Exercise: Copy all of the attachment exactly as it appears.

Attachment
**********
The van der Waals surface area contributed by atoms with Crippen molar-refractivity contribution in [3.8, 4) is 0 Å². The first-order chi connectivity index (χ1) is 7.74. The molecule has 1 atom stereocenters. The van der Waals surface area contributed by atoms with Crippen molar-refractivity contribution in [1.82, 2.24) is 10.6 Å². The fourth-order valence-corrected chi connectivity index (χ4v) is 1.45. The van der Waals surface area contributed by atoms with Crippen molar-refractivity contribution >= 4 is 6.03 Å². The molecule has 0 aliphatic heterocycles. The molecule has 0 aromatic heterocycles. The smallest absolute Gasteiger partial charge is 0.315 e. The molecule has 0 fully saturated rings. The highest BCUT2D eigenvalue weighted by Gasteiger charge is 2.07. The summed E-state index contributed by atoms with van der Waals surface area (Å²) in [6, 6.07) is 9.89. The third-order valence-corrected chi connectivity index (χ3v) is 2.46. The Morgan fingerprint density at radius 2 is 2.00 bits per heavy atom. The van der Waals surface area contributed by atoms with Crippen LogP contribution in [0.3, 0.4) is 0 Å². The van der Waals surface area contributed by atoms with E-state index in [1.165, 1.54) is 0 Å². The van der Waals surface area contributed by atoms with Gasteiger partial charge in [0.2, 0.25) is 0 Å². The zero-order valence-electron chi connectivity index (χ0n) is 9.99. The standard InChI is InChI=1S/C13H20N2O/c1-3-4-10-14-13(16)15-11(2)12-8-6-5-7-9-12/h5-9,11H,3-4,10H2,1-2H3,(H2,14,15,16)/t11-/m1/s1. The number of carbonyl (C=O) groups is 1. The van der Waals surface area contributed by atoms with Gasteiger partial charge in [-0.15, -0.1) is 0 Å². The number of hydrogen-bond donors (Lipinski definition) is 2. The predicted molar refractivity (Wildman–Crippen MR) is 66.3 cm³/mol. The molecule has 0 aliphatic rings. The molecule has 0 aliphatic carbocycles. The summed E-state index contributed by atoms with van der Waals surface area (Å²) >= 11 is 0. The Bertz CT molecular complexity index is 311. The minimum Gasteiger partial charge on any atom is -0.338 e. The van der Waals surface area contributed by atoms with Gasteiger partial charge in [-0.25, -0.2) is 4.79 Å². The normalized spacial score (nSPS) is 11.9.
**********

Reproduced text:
The van der Waals surface area contributed by atoms with Crippen molar-refractivity contribution in [3.8, 4) is 0 Å². The first-order chi connectivity index (χ1) is 7.74. The molecule has 1 atom stereocenters. The van der Waals surface area contributed by atoms with Crippen molar-refractivity contribution in [1.82, 2.24) is 10.6 Å². The fourth-order valence-corrected chi connectivity index (χ4v) is 1.45. The van der Waals surface area contributed by atoms with Crippen molar-refractivity contribution >= 4 is 6.03 Å². The molecule has 0 aliphatic heterocycles. The molecule has 0 aromatic heterocycles. The smallest absolute Gasteiger partial charge is 0.315 e. The molecule has 0 fully saturated rings. The highest BCUT2D eigenvalue weighted by Gasteiger charge is 2.07. The summed E-state index contributed by atoms with van der Waals surface area (Å²) in [6, 6.07) is 9.89. The third-order valence-corrected chi connectivity index (χ3v) is 2.46. The Morgan fingerprint density at radius 2 is 2.00 bits per heavy atom. The van der Waals surface area contributed by atoms with Crippen LogP contribution in [0.3, 0.4) is 0 Å². The van der Waals surface area contributed by atoms with E-state index in [1.165, 1.54) is 0 Å². The van der Waals surface area contributed by atoms with Gasteiger partial charge in [0.2, 0.25) is 0 Å². The zero-order valence-electron chi connectivity index (χ0n) is 9.99. The standard InChI is InChI=1S/C13H20N2O/c1-3-4-10-14-13(16)15-11(2)12-8-6-5-7-9-12/h5-9,11H,3-4,10H2,1-2H3,(H2,14,15,16)/t11-/m1/s1. The number of carbonyl (C=O) groups is 1. The van der Waals surface area contributed by atoms with Gasteiger partial charge in [-0.15, -0.1) is 0 Å². The number of hydrogen-bond donors (Lipinski definition) is 2. The predicted molar refractivity (Wildman–Crippen MR) is 66.3 cm³/mol. The molecule has 0 aliphatic rings. The molecule has 0 aliphatic carbocycles. The summed E-state index contributed by atoms with van der Waals surface area (Å²) >= 11 is 0. The Bertz CT molecular complexity index is 311. The minimum Gasteiger partial charge on any atom is -0.338 e. The van der Waals surface area contributed by atoms with Gasteiger partial charge in [-0.25, -0.2) is 4.79 Å². The normalized spacial score (nSPS) is 11.9.